Biological function and pathway enrichment analysis of high-risk group and low-risk group based on the FIRGs signature. (A) GSEA of the significantly enriched KEGG terms in the high-risk group. (B) GSEA of the significantly enriched KEGG terms in the low-risk group. (C) Go analysis of the DEGs of the two groups. (D) KEGG pathway analysis of the DEGs of the two groups.
Analysis of immune status for STAD patients combined with the prognostic signature. (A, B, C, and D) Comparison of the stromal score (A), immune score (B), ESTIMATE score (C), and tumor purity (D) between the high-risk group and the low-risk group in TCGA STAD cohorts. (E and F) The boxplots for the comparison of the proportion of the 22 immune cells (E) and the expression of the 28 immune cells (F) between the high-risk and low-risk groups. For all, ns: no significant, *p<0.05, **p<0.01, and ***p<0.001.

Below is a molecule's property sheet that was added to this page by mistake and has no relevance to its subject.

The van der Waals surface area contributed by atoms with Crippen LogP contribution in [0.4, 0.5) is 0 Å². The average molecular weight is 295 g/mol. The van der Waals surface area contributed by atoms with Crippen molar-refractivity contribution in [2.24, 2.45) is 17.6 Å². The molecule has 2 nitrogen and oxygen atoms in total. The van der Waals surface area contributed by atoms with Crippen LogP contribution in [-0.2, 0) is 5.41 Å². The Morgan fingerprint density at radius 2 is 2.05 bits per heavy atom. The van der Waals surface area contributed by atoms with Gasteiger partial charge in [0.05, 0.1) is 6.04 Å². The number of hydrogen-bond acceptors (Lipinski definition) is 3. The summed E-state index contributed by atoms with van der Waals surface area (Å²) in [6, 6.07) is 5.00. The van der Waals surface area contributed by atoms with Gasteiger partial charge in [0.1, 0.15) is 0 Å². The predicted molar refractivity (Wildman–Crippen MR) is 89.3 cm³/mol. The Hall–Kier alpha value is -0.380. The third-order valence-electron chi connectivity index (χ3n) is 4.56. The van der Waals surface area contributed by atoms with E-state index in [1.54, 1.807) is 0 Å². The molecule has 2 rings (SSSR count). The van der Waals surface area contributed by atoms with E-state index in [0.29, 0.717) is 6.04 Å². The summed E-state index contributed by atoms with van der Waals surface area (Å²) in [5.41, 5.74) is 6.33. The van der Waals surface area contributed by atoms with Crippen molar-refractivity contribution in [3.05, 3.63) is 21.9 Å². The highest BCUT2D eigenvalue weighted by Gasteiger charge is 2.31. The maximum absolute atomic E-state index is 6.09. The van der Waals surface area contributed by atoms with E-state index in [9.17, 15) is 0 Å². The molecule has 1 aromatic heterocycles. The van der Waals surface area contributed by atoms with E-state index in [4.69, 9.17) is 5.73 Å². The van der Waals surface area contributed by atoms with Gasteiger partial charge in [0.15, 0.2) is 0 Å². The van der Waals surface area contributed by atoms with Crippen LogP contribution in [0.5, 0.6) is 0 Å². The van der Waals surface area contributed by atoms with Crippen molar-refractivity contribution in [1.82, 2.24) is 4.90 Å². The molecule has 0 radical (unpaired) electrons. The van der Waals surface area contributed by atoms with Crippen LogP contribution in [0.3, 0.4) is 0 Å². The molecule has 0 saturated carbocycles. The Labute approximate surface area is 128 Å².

To further validate the strong correlation between the prognostic FIRGs and STAD in diverse cohorts, we examined the genetic alterations of STAD patients in the cBioPortal Cancer Genomics (https://www.cbioportal.org/) database. The Firehose Legacy dataset showed that SPARC, NOX4, SLC1A5, GPX3, CP, ZFP36 and ATF3 are mutated in 60 (16%) of the 369 queried patients (Figure 7A). In the dataset of Nature 2014 for STAD, including 258 patients, FIRGs were altered in 45 (17%) patients (Figure 7B). Consistently, in the OncoSG dataset, 26 (18%) of the 147 queried patients displayed mutations of FIRGs (Figure 7C). Moreover, we also investigated the genetic alterations of these prognostic genes in other four different cancer types, including lung adenocarcinoma (LUAD), liver hepatocellular carcinoma (LIHC), breast invasive carcinoma (BRCA), cervical squamous cell carcinoma and endocervical adenocarcinoma (CESC). Intriguingly, frequent mutations were also observed in LUAD (16%), LIHC (13%), BRCA (15%) patients and CESC (18%) patients in the TCGA cohort (Figure S7A-D). These results demonstrate that the mutations of these FIRGs were strongly associated with the initiation and development of cancer. Additionally, we predicted the transcription factors (TFs) of these FIRGs signatures via the ChEA3 website (https://maayanlab.cloud/chea3/). The top 15 TFs were listed in Supplementary Table 6, of which cysteine and serine-rich nuclear protein 1 (CSRNP1), FosB proto-oncogene, AP-1 transcription factor subunit (FOSB), atonal BHLH transcription factor 8 (ATOH8), fos proto-oncogene, and AP-1 transcription factor subunit (FOS) presented the significant potential as TFs to modulate FIRGs expression. The protein-protein interaction (PPI) network was also constructed by STRING (https://cn.string-db.org/), demonstrating that there are 22 nodes and 40 edges in the PPI network of FIRGs and TFs (Figure S8A-C).